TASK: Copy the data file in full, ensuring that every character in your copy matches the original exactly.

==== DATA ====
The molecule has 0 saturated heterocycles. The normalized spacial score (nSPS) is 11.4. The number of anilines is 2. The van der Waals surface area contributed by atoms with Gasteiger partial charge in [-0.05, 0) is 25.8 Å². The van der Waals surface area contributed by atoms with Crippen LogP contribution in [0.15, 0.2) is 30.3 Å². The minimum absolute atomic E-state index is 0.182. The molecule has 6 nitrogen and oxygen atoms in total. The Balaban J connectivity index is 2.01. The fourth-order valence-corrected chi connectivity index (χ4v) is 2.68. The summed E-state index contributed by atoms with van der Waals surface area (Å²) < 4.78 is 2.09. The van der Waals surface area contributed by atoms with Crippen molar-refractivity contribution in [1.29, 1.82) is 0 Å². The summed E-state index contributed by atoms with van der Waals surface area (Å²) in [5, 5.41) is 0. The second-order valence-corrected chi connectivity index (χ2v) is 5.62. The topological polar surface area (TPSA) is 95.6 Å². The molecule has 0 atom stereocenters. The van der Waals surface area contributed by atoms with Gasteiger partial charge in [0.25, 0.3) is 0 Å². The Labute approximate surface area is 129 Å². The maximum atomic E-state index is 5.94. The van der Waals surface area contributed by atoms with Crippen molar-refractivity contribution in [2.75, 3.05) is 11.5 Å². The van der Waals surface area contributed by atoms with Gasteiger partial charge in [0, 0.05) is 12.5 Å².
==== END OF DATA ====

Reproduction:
The molecule has 0 saturated heterocycles. The normalized spacial score (nSPS) is 11.4. The number of anilines is 2. The van der Waals surface area contributed by atoms with Gasteiger partial charge in [-0.05, 0) is 25.8 Å². The van der Waals surface area contributed by atoms with Crippen LogP contribution in [0.15, 0.2) is 30.3 Å². The minimum absolute atomic E-state index is 0.182. The molecule has 6 nitrogen and oxygen atoms in total. The Balaban J connectivity index is 2.01. The fourth-order valence-corrected chi connectivity index (χ4v) is 2.68. The summed E-state index contributed by atoms with van der Waals surface area (Å²) < 4.78 is 2.09. The van der Waals surface area contributed by atoms with Crippen molar-refractivity contribution in [1.29, 1.82) is 0 Å². The summed E-state index contributed by atoms with van der Waals surface area (Å²) in [5, 5.41) is 0. The second-order valence-corrected chi connectivity index (χ2v) is 5.62. The topological polar surface area (TPSA) is 95.6 Å². The molecule has 0 atom stereocenters. The van der Waals surface area contributed by atoms with Gasteiger partial charge in [0.25, 0.3) is 0 Å². The Labute approximate surface area is 129 Å². The maximum atomic E-state index is 5.94. The van der Waals surface area contributed by atoms with Crippen molar-refractivity contribution in [2.75, 3.05) is 11.5 Å². The van der Waals surface area contributed by atoms with Gasteiger partial charge in [0, 0.05) is 12.5 Å².